Very much like the rest of you, I am ready for 2020 to finally end. Saying that this has been one for the books might not get to the heart of what we've each experienced.
Overhanging it all has been COVID-19, which I think has upended a lot of what we might take for granted. It has also been a traumatic year of socio-political frustration. It has been a year synonymous with social distancing, masks and the Zoom meeting.
If I were to assign 2020 a theme song, I don't think many would disagree with the Yakety Sax. Maybe it could also be the Temptations' 1970 classic "Ball of Confusion."
We have seen more than 330,000 Americans die from COVID complications. It has been a year of cancellations, setbacks and much trepidation. It has also highlighted deep socio-political divides -- and we saw these divides play out here on the square.
It was the year without car shows. It was without the Greencastle Music Fest, First Fridays, the 4-H Fair Parade and Celebrate 4. The Banner Graphic went to publishing two papers a week. Monon Bell didn't happen -- and the Bell remains in Greencastle. All of our teachers and school administrators have fought an uphill battle since March.
Even with the veritable dumpster fire that has been 2020, though, particular stories which I reported on stand out from the more routine coverage that was on my beat.
There was that imbroglio in which both Cheryl and Wayne Galloway -- Cloverdale's former clerk-treasurer and town manager, respectively -- were accused of corruption. The aftermath was a new clerk-treasurer and -- perhaps -- a little more cohesiveness.
The most constructive was the controversy around South Putnam teacher Brandon Kinnaird. It showed how a news article can be weaponized by people who are more reactive than they are critical. This followed the accusations of slander and scheming to get Mr. Kinnaird fired. The realization here was that the BG can drive the dialogue.
This is only a reference to the most "interesting" stories of mine from 2020. All of the interruptions and unmet expectations made us having the news frustrating at times.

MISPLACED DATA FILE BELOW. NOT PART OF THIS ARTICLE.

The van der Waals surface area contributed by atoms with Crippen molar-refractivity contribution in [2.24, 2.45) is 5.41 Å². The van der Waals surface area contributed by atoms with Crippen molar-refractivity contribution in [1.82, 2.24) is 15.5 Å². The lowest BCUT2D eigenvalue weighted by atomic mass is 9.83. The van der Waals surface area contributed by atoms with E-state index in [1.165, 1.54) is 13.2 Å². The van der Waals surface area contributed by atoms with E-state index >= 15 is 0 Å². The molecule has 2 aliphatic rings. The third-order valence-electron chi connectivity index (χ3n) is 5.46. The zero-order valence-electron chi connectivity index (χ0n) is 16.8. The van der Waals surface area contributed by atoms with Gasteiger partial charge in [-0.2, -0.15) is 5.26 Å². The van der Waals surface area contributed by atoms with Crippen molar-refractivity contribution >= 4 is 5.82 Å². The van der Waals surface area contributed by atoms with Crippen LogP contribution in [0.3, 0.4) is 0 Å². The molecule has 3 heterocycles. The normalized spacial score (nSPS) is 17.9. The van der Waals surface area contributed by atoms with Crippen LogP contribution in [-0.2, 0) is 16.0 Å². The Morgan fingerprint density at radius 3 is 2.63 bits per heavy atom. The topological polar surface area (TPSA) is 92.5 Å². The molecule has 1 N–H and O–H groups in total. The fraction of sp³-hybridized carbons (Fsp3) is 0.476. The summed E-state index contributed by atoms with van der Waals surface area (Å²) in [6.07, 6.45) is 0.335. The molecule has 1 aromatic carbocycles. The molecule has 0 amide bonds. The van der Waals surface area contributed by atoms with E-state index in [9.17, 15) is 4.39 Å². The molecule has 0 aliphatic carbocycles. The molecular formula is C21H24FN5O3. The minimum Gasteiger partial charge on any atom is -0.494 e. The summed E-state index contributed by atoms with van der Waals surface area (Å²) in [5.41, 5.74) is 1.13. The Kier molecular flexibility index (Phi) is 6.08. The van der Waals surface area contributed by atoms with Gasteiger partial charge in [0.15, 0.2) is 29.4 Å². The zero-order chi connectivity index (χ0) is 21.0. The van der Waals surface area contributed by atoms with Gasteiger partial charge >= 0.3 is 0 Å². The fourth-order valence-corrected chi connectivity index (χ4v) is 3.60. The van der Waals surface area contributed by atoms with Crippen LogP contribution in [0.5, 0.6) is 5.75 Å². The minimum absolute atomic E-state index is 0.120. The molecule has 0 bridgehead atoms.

There were the non-newsy things which made what we do meaningful. We relied on our connections and contacts more than ever. We figured out we could continue to do our jobs as journalists, even in the midst of a pandemic. We did it as best as we could.
This year challenged me not just as a reporter, but also as a community member in the same vein. I am grateful for participating in the Putnam County Leadership Academy, which solidified for me the overarching importance of connections and partnerships. This experience has only inspired me to be more engaging outside of the newsroom.
It was a tough year of growth and perseverance, and this will carry over to 2021. Our commitment to the Greencastle community and to Putnam County remains the same.
As I have alluded to before, we can't do what we do without the support and trust of our readers, as well as that of our police officers, firefighters, city/town officials and our schools. You all play a big part in getting the news out, especially in these times.
I wrote in my New Year's Eve post a year ago that I looked forward to covering more engaging stories. We got more than we expected -- and, frankly, that's not a bad thing.
I encourage you to sift through our 2020 Year in Review in Thursday's edition of the Banner Graphic. Reflect on what has happened, both the good and the bad. I would argue that it revealed much about who we are, and how we continue to move forward.
Take care, and a sincere "Thank You" for keeping us busy and always without a dull moment. See you all next year -- and let's look forward to much greater days ahead.